i synth my finger across my phone screen
& watch the crane fly backwards, an echo

of yarrow, white as
a statue. next was white queer unfucking

themself : then rapture : then neon w/ holes.

in a clinic i will not tell the nurse
my name. my name,

in a dead language, means broad field.
then paradise. then fell.

a decade from now, we would have had words
to describe what looking at me

feels like. a time machine is a machine
for forgiveness. when the world is done

w/ us, i wld see u glint in her noise.


but i wanted to build
        a natural thing :

                  meadow, chandelier, a twentieth century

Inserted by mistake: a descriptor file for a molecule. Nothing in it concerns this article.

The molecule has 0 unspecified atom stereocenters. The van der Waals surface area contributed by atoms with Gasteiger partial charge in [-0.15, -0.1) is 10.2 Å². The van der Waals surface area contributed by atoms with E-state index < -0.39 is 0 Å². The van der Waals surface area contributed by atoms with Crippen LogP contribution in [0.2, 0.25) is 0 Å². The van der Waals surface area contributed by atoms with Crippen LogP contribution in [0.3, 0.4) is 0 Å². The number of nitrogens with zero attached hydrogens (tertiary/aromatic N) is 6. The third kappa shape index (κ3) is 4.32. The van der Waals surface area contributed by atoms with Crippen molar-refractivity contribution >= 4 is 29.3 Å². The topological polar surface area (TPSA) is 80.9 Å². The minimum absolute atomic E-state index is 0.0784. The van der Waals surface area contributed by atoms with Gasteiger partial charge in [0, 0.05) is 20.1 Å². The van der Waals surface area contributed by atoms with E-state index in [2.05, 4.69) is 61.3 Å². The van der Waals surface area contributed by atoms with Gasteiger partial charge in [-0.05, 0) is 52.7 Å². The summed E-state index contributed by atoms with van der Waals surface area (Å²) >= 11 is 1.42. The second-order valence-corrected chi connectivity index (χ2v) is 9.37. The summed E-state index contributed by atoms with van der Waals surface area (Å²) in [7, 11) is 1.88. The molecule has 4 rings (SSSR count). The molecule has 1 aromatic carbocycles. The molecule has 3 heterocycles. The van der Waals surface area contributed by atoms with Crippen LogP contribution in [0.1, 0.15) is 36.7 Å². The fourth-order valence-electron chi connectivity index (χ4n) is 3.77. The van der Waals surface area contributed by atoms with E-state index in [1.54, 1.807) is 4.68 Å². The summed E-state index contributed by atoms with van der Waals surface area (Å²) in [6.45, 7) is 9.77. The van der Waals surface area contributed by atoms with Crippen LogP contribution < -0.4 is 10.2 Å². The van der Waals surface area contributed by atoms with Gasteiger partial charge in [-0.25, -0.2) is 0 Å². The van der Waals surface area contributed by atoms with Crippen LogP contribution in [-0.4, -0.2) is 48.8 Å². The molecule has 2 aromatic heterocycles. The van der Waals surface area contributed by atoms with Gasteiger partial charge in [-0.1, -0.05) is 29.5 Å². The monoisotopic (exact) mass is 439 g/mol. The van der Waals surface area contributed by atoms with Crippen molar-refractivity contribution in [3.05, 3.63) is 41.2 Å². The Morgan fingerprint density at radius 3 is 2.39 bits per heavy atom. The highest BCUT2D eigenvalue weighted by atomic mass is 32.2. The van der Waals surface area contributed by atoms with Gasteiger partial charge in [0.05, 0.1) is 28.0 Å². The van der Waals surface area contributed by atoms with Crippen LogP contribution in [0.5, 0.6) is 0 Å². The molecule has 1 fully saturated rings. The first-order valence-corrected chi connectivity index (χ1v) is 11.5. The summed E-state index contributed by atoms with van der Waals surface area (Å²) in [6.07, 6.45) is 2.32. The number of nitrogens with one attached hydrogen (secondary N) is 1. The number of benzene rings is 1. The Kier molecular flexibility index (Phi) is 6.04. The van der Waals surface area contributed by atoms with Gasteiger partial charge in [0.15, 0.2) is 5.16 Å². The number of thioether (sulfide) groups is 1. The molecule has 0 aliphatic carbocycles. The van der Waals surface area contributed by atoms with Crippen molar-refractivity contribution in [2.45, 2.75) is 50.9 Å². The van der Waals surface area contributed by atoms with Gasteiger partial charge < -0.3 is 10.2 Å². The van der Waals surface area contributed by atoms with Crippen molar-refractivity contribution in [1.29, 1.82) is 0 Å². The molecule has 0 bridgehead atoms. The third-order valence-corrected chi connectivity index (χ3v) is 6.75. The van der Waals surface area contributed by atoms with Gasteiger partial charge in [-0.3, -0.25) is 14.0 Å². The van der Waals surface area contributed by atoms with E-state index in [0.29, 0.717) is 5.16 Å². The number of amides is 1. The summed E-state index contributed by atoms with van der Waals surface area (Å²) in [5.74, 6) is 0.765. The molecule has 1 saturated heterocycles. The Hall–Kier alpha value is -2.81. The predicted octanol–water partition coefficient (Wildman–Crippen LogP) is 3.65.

of leather frontiered in lace. imagine
every countryside unwomanly

   & sirens. the grass sobs : is sobbed across.

                     handcuff, white-gold, cross
                                     linger here.

& who of us would be chorus elsewhere?
every mirror an aperture of we.

let me show u.

when i was a boy, i only spoke one language.
when i was a day, i licked its glass from the floor.

from Issue 31.2, Runner-up for the 2019 Wabash Prize for Poetry

BRADLEY TRUMPFHELLER is the author of a chapbook, Reconstructions (Sibling Rivalry Press). Their work has appeared in Poetry, The Nation, jubilat, and elsewhere. A MacDowell Fellow, they are the co-editor of Divedapper and live in Massachusetts.